2012 Argonne Conference


IMAGE PROCESSING FOR ASTRONOMICAL PHOTOGRAPHY

Elizabeth Butler1,  Arika Egan2,  Mark Jacobs*1

Northern Michigan University1, Physics, Marquette, MI 49855

Northern Michigan Unversity2, Physics, Marquette, MI 49855

mjacobs@nmu.edu

Abstract

Astronomers want images that accurately represent light levels in the night sky. CCD cameras can do this, but the images are affected by telescope optics and the camera’s electronics. Additionally, an image can be affected by tracking and atmospheric conditions. Optical vignetting, thermal noise in the camera, and digitization effects can be corrected with established techniques, using additional images of a uniform target (flat fielding), a no-light exposure (dark frame), and a no-time exposure (bias frame). If tracking and atmospherics are poor, then a process called track-and-stack can be used, where many short exposures are combined to create the effect of one long exposure. The resulting image can then be corrected using the above techniques. We discuss the application of these standard techniques to sample images from a laboratory and images taken of the night sky.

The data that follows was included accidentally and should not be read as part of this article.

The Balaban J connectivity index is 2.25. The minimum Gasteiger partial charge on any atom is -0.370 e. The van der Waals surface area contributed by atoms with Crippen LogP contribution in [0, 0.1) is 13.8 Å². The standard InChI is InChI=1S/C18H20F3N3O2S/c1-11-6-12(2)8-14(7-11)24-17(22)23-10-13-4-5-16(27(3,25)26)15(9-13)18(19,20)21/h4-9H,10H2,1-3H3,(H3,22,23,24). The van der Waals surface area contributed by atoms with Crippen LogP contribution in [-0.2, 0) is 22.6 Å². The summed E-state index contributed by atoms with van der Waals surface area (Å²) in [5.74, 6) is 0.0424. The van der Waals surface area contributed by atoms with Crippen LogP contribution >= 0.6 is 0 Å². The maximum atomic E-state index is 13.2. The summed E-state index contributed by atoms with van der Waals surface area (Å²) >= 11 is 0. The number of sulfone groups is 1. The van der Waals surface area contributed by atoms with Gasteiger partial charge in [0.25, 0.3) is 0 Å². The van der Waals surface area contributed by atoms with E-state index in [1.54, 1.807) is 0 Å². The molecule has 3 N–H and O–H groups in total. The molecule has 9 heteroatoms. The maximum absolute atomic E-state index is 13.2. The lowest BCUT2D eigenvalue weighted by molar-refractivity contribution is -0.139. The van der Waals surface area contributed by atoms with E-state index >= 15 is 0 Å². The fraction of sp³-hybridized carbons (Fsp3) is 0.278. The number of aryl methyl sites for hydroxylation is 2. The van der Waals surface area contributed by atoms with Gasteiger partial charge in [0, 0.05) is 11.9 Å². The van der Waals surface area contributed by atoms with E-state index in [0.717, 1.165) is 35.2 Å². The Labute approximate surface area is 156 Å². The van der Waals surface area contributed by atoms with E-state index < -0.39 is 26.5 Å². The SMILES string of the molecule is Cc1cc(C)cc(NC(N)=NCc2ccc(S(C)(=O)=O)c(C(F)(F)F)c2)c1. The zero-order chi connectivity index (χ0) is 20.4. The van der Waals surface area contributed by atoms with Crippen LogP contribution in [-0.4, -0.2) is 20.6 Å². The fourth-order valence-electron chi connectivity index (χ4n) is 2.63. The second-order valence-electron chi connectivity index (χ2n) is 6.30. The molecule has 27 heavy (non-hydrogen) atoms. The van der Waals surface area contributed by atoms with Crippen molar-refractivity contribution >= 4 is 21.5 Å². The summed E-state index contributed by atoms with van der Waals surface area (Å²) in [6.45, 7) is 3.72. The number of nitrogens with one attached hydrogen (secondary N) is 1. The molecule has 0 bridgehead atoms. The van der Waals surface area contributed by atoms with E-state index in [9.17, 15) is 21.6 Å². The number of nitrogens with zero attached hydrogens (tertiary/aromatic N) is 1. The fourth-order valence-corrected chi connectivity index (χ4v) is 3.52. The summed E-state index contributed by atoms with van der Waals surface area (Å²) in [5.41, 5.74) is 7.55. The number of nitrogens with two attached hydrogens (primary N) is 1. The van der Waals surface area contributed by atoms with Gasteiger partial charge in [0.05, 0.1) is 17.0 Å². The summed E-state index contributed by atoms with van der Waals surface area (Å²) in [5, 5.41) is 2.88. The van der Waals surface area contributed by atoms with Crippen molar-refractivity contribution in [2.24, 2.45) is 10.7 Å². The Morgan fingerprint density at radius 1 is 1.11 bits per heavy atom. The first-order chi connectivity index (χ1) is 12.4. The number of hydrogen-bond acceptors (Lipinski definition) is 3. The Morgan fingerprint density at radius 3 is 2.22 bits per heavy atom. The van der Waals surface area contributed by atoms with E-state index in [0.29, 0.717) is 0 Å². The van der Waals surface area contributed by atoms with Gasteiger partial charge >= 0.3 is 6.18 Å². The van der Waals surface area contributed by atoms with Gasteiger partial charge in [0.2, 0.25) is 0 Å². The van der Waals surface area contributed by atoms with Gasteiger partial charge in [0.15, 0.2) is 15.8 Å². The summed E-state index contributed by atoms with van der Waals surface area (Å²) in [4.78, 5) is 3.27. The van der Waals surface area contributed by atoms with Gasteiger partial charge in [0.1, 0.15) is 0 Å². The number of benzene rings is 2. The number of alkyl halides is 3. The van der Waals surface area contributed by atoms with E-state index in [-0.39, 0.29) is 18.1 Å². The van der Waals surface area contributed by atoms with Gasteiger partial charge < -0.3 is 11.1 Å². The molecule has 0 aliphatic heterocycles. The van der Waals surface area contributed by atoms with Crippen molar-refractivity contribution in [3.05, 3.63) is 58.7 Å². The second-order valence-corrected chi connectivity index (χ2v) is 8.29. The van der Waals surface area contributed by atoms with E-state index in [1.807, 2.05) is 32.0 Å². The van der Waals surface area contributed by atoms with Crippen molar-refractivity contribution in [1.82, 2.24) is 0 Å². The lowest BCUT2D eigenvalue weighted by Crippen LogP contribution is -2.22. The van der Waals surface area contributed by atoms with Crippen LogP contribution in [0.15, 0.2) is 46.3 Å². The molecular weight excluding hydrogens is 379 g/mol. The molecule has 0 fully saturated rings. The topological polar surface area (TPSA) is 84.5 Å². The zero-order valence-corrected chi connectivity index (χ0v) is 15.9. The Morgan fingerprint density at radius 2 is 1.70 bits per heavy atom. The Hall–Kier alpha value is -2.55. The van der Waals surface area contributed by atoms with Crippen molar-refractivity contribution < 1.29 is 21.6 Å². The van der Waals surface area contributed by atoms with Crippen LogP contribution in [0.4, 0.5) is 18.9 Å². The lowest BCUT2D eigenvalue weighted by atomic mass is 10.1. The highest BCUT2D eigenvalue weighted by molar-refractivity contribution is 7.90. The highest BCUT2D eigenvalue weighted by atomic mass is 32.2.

CREATING AN INFRASTRUCTURED FOR LSST ALL-SKY
CAMERA SITE DATA

Amelia E. Shirtz1,  Chuck Claver2,  Tim Axelrod3

Northern Michigan University1, Marquette, MI 49855

NOAO2, Tucson, AZ 85719

University of Arizona3, Tucson, AZ 85721

ddonovan@nmu.edu

Abstract

The science drivers behind the LSST project require that the LSST be able to observe in less than ideal conditions. Better knowledge of the structure function of clouds over the LSST site will assist with photometric calibration of LSST data. A program was created that identifies reference stars in an image from an all-sky camera located in Chile. The program then calculates an apparent magnitude and position data for the stars in the image and then these values are recorded. A pipeline was made to run an automated version of the program and to store the results in a database. Early light curves show that air mass extinction values can be extracted and cloud structures can be seen with the photometry data. The LSST project will be able to take the pipeline and use the output to model variations in clouds and air masses. Shirtz was supported by the NOAO/KPNO Research Experiences for Undergraduates (REU) Program which is funded by the National Science Foundation Research Experiences for Undergraduates Program and the Department of Defense ASSURE program through Scientific Program Order No. 13 (AST-0754223) of the Cooperative Agreement No. AST-0132798 between the Association of Universities for Research in Astronomy (AURA) and the NSF.